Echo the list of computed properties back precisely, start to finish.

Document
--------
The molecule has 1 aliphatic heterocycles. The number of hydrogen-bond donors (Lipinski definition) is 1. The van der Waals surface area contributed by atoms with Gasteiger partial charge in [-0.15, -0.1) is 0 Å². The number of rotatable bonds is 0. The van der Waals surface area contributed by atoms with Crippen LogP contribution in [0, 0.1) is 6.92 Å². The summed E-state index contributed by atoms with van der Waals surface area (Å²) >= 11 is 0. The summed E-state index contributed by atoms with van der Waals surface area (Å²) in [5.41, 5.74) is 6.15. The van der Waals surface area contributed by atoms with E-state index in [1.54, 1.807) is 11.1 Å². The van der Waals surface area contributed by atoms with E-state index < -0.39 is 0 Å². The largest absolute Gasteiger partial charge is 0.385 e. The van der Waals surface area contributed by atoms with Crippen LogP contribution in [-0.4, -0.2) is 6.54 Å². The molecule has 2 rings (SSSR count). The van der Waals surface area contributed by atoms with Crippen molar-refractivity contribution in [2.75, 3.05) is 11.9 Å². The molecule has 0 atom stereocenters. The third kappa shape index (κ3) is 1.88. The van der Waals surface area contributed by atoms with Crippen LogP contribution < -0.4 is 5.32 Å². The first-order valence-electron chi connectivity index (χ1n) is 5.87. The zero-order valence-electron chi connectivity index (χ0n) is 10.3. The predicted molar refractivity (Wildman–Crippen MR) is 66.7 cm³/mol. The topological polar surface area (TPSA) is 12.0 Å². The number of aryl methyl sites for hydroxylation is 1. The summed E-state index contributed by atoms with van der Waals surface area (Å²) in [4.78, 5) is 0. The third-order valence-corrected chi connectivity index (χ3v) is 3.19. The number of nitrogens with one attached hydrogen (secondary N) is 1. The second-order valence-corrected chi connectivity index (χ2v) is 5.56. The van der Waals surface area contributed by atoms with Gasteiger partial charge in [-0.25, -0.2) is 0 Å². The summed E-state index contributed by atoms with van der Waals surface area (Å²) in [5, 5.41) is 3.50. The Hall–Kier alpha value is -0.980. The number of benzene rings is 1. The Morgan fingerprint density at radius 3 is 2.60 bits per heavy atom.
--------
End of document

The molecule has 1 aliphatic heterocycles. The number of hydrogen-bond donors (Lipinski definition) is 1. The van der Waals surface area contributed by atoms with Gasteiger partial charge in [-0.15, -0.1) is 0 Å². The number of rotatable bonds is 0. The van der Waals surface area contributed by atoms with Crippen LogP contribution in [0, 0.1) is 6.92 Å². The summed E-state index contributed by atoms with van der Waals surface area (Å²) >= 11 is 0. The summed E-state index contributed by atoms with van der Waals surface area (Å²) in [5.41, 5.74) is 6.15. The van der Waals surface area contributed by atoms with E-state index in [1.54, 1.807) is 11.1 Å². The van der Waals surface area contributed by atoms with E-state index < -0.39 is 0 Å². The largest absolute Gasteiger partial charge is 0.385 e. The van der Waals surface area contributed by atoms with Crippen LogP contribution in [-0.4, -0.2) is 6.54 Å². The molecule has 2 rings (SSSR count). The van der Waals surface area contributed by atoms with Crippen molar-refractivity contribution in [2.75, 3.05) is 11.9 Å². The molecule has 0 atom stereocenters. The third kappa shape index (κ3) is 1.88. The van der Waals surface area contributed by atoms with Crippen LogP contribution < -0.4 is 5.32 Å². The first-order valence-electron chi connectivity index (χ1n) is 5.87. The zero-order valence-electron chi connectivity index (χ0n) is 10.3. The predicted molar refractivity (Wildman–Crippen MR) is 66.7 cm³/mol. The topological polar surface area (TPSA) is 12.0 Å². The number of aryl methyl sites for hydroxylation is 1. The summed E-state index contributed by atoms with van der Waals surface area (Å²) in [4.78, 5) is 0. The third-order valence-corrected chi connectivity index (χ3v) is 3.19. The number of nitrogens with one attached hydrogen (secondary N) is 1. The second-order valence-corrected chi connectivity index (χ2v) is 5.56. The van der Waals surface area contributed by atoms with Gasteiger partial charge in [-0.25, -0.2) is 0 Å². The summed E-state index contributed by atoms with van der Waals surface area (Å²) in [5, 5.41) is 3.50. The Hall–Kier alpha value is -0.980. The number of benzene rings is 1. The Morgan fingerprint density at radius 3 is 2.60 bits per heavy atom.